Jobs and workplace reporter at The Cincinnati Enquirer, J.D.
What distinguishes a good journalist from a great journalist?
Being rigorous about everything. In this day and age, it's easy to overlook details but those details really matter. A good journalist can find a story and write it up. A great journalist verifies sources and information.
In other words, a great journalist values accuracy over speed.

Also, if you think you're a great journalist, you probably aren't. Humility and a willingness to admit the things you don't know is also an important part of the job.
Product Leadership Business Partner at Intuit
What is the most important public issue our society needs to take on that it hasn't yet?
Institutional racism. We still think discrimination is individual and visible but often the most pernicious kind is woven into every fabric of society to the point where we don't even see it anymore. I would like to see us recognize and tackle this issue in my lifetime.
And a lot of people have. That's why the #BlackLivesMatter movement is perceived as being so contentious. People are scared of it because it may actually work.
Founder, 10 TRAITS Leadership Institute; UN Virtual Mentor
Hi Elizabeth: It's been said that "the fastest way to transform the world is to mobilize the women of the world." Would a campaign to set a QUOTA of at least 40% women in the boardroom and Congress help?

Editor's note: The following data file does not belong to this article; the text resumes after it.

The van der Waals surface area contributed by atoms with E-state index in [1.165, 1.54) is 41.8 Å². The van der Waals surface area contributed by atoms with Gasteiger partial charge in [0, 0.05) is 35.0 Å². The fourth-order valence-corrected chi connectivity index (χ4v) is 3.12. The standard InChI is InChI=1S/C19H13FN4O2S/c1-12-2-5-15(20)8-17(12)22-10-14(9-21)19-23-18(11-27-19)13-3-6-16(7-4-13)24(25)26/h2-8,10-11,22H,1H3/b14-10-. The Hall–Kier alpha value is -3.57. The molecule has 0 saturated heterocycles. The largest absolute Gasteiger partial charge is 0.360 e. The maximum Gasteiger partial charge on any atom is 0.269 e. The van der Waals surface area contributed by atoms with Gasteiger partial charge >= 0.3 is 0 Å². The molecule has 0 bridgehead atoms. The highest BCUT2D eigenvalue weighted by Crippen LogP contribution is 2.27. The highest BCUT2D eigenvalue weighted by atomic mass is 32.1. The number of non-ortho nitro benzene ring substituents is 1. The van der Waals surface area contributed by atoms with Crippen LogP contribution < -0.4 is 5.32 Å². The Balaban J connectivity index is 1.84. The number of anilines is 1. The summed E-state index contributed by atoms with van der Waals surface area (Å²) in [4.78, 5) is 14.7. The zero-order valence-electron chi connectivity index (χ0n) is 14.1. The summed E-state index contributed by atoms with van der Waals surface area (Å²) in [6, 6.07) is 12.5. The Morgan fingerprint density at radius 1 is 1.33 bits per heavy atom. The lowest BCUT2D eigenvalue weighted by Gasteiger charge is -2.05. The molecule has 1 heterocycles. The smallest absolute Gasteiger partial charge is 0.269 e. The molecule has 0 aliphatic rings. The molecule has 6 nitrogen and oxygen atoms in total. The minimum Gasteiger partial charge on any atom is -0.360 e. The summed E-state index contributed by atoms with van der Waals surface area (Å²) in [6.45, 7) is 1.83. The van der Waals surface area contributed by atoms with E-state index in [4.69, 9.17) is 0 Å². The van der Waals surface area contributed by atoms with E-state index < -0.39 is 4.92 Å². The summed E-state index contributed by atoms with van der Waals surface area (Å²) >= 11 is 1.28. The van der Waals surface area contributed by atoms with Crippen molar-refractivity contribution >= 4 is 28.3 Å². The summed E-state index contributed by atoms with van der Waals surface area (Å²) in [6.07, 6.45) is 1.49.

Women provide a huge benefit to the organizations and companies that they join. The idea that we would need to "force" people to hire and elect women bothers me because it makes it sound like we are doing women a favor. When more women are in power, the entire world benefits. I think we need to dismantle the forces that prevent women from accessing positions of power, and quotas aren't necessarily the right way to do it.
Should we expect the recent trend towards unionization of media workers to continue?
I believe so. There is still a huge gender gap in media and unionization is a good way to remedy that problem. It adds transparency and accountability for workers, something many journalists lack.
Audience Engagement Consultant, digital strategy specialist
What do you think of #freethenipple and the overarching conservatism towards female nudity on social platforms?
It's ridiculous. I investigated the issue in an episode of Flip The Script and I found the topic to be fascinating.
I'm upset at companies who censor women's bodies, but I also understand that this is a complicated issue.
Porn used to be the largest source of traffic on the internet, and now it's social media. That content has to go somewhere, so I get why companies need to make rules to ensure that they don't become hubs for erotica, but they also need to recognize when their rules are sexist. If people are so upset about nipples, why are women the only ones who are getting censored? Let's have a frank conversation about that.


youtube.com/watch?v=say51...RGgMFk
When you think about journalism in 10 years, what do you see? In our online ecosystem, how do you think the news media will change, and should or shouldn't change?
I have no idea and that's why it's so exciting to be in journalism right now! My job probably didn't even exist five years ago so who knows what other job that doesn't exist yet is out there waiting for me five or ten years from now.
Hello ma'am,

Do you believe that Mic will host more Q&As similar to the one with President Obama a few weeks ago?

Thank you!
I sure hope so! I'll be interviewing Wendy Davis on September 21st in our office at 6:30pm and you can expect more interviews with politicians especially as 2016 approaches. We're very excited about the year ahead!